This gives us the all points earliest arrival time, including the south east cell, which now contains the answer.  So what is the running time?  Initial search for starting points is O(N*M) or O(V) (V is total cells, or ‘vertexes’ in the graph.)  From there we run an earliest first search using a priority queue.  Lets assume we use the LookupHeap from TMD.Algo, this has O(log N) add/remove of any element.  The number of priority queue updates/adds/removes will be at most O(E).  E is the number of edges, which has an exclusive upper bound of 4V, effectively making it O(V) priority queue manipulations for a total of O(V log V).  Despite V being 10k this is quite reasonable.  The other component of running time the determination of wait, is easily O(1) per edge, so it is not significant.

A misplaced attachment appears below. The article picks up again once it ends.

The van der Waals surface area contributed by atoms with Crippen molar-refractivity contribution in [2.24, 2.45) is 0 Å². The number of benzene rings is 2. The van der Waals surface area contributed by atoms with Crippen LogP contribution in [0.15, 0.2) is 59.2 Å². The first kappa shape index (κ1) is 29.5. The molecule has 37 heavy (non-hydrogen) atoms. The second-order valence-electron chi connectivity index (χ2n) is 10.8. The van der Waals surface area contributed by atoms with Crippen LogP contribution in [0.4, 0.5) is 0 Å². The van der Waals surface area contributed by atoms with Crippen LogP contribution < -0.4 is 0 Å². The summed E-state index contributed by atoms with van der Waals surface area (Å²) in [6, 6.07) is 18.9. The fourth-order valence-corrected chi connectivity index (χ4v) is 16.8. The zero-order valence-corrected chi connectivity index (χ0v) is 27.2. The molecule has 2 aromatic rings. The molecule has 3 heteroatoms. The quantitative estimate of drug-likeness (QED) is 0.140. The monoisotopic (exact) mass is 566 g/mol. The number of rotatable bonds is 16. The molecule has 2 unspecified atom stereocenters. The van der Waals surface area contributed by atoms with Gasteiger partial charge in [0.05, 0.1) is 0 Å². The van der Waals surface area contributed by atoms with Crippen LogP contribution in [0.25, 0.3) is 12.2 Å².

Q3) Given a set of distinct positive integers, determine if there are 2 distinct subsets which have the same sum.

A3)  Pretty simple problem statement, but the large input has 500 integers each up to 10^12 in size.  Small input is more reasonable, 20 integers with 10^5 each.  Only up to 10 test cases in both scenarios, so plenty of cpu time available for each test case.

Small input approach.  The most(?) obvious brute force is going to be too slow, dividing into each possible set of 2 groups, then determining the intersection of every possible sum of those groups is something like 2^40.  However almost as obvious an approach is to break it into 3 groups, if the sum of all elements in group 1 equals all elements in group 2, we’ve found the solution.  Group 3 is ignored.  This can have a running time of O(3^N).  Which is quite high, but given only 10 test cases, and 4minutes to submit, it is plausible if optimised. Important part of the implementation is to not calculate the 2 sums directly for every scenario, instead, mutate them as the scenarios change, adding and subtracting.  This ensures the implementation isn’t O(N*3^N) which would almost certainly be too slow.